Nearly 20 percent of people in the study reported recent use of a prescription medication with the potential for impairment, but not all said they were aware that the medication could affect their driving, despite the potential for receiving warnings from their doctor, their pharmacist, or the medication label itself.
The percentages of those who said they had received a warning from one of those sources varied by type of medication: 86 percent for sedatives, 85 percent for narcotics, 58 percent for stimulants, and 63 percent for antidepressants.
In the report, researchers used data from the 2013-2014 National Roadside Survey, which asked drivers randomly selected at 60 sites across the United States questions about drug use, including prescription drugs. A total of 7,405 drivers completed the prescription drug portion of the survey.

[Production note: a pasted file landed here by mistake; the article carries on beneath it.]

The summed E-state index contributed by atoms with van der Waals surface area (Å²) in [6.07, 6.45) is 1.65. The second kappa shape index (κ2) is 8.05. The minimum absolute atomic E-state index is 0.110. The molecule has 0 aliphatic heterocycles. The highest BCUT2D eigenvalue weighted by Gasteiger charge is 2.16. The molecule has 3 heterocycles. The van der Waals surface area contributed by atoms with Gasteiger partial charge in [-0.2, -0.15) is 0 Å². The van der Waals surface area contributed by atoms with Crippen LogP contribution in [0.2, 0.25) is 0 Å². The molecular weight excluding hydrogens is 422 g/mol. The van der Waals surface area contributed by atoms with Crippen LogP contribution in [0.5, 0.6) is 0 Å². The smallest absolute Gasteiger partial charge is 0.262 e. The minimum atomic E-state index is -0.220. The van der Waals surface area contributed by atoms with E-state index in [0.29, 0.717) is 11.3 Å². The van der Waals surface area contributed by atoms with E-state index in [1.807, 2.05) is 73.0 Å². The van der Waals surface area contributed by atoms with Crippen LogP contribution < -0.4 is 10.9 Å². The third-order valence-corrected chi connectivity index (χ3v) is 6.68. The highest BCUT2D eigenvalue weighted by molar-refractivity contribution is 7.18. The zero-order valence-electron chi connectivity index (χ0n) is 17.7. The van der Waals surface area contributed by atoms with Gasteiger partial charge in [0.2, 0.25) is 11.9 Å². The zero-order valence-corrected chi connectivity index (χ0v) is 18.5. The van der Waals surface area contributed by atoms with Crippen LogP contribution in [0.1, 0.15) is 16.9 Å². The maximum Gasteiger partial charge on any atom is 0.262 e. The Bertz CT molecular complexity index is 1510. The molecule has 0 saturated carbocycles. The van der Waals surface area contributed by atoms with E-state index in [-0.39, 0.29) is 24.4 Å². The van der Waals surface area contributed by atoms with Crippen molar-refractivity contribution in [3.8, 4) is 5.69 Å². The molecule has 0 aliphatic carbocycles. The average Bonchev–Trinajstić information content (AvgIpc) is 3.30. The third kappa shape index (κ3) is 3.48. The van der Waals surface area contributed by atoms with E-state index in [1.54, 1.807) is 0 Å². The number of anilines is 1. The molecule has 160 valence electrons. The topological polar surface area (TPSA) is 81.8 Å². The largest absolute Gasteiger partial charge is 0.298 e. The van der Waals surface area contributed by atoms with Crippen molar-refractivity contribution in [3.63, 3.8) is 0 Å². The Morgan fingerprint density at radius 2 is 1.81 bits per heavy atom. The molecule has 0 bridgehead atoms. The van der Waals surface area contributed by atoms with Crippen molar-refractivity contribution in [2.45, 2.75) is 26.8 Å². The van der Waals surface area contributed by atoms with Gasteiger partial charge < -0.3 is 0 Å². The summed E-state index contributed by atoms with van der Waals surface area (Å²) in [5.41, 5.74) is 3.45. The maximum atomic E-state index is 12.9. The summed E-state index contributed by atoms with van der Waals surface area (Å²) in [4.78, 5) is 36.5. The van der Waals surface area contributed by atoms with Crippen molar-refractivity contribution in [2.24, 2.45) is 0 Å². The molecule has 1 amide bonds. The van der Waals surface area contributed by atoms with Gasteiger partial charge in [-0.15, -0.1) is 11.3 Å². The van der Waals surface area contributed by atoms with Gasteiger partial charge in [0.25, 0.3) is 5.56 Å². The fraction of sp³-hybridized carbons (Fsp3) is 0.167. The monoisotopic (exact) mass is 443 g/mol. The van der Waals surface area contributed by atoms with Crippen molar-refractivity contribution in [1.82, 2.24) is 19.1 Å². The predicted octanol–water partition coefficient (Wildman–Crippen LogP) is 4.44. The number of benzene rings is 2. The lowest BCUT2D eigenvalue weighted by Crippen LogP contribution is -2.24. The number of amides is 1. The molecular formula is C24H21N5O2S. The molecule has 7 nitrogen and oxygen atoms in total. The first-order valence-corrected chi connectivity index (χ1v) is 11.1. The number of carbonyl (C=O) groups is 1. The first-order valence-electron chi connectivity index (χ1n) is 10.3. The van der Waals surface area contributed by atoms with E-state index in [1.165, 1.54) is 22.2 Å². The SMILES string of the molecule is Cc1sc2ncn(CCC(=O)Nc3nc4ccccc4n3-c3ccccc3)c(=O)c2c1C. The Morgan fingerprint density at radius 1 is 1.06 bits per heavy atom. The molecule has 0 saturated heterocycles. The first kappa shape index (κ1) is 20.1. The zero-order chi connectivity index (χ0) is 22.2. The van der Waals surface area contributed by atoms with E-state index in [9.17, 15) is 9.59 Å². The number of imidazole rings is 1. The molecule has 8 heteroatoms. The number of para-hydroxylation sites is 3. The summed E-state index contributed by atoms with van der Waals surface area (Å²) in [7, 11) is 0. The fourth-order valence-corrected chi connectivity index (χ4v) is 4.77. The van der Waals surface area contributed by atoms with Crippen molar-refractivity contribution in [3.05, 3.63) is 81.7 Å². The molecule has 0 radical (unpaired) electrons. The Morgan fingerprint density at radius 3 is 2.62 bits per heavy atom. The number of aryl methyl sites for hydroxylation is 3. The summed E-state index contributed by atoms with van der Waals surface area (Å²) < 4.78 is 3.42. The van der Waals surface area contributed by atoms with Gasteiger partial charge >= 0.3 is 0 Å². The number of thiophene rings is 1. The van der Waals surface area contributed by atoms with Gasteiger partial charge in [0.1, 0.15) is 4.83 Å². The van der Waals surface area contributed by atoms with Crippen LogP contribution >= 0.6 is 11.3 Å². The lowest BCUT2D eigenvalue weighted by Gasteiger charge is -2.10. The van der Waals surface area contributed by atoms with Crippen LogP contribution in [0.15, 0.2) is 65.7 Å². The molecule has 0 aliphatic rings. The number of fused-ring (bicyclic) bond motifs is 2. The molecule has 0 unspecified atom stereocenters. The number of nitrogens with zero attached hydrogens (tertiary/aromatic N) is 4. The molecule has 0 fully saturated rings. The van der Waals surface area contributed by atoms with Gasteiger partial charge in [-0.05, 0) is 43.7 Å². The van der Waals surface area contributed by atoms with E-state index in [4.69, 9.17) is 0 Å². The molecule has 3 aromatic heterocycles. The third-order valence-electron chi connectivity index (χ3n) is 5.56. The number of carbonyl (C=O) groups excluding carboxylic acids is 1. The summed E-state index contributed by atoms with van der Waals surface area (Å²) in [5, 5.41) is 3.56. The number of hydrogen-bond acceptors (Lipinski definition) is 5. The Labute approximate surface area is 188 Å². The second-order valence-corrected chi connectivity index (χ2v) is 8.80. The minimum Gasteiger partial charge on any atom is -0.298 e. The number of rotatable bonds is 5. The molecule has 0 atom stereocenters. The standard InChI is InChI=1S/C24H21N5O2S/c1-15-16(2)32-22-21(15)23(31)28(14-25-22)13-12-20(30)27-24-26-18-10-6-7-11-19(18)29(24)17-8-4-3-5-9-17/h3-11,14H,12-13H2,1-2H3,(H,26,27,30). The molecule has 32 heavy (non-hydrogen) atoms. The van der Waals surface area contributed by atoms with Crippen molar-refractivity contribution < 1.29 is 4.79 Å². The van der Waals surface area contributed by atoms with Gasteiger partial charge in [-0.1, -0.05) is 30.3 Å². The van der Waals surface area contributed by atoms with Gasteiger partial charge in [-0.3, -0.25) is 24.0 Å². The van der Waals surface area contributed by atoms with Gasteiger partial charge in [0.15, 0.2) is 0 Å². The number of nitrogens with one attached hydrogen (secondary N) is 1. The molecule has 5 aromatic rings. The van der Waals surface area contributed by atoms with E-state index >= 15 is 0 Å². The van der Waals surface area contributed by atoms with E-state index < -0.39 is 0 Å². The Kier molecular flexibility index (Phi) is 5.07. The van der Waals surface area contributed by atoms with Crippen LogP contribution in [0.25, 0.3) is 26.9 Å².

Although it is unclear if the study participants actually received the warnings, or if they did receive the warnings but didn't retain the information, the authors say this scenario is in need of further research.
In this study, the type of medication in question was also related to drivers' perceptions about their impairment risk. They were most likely to think that sleep aids were the most likely to affect safe driving, followed by morphine/codeine, other amphetamines, and muscle relaxants. Attention-deficit hyperactivity disorder (ADHD) medications were viewed as least likely to affect driving risk. Sleep aids were also viewed as the most likely to cause an accident or result in criminal charges, and ADHD medications were viewed as the least likely.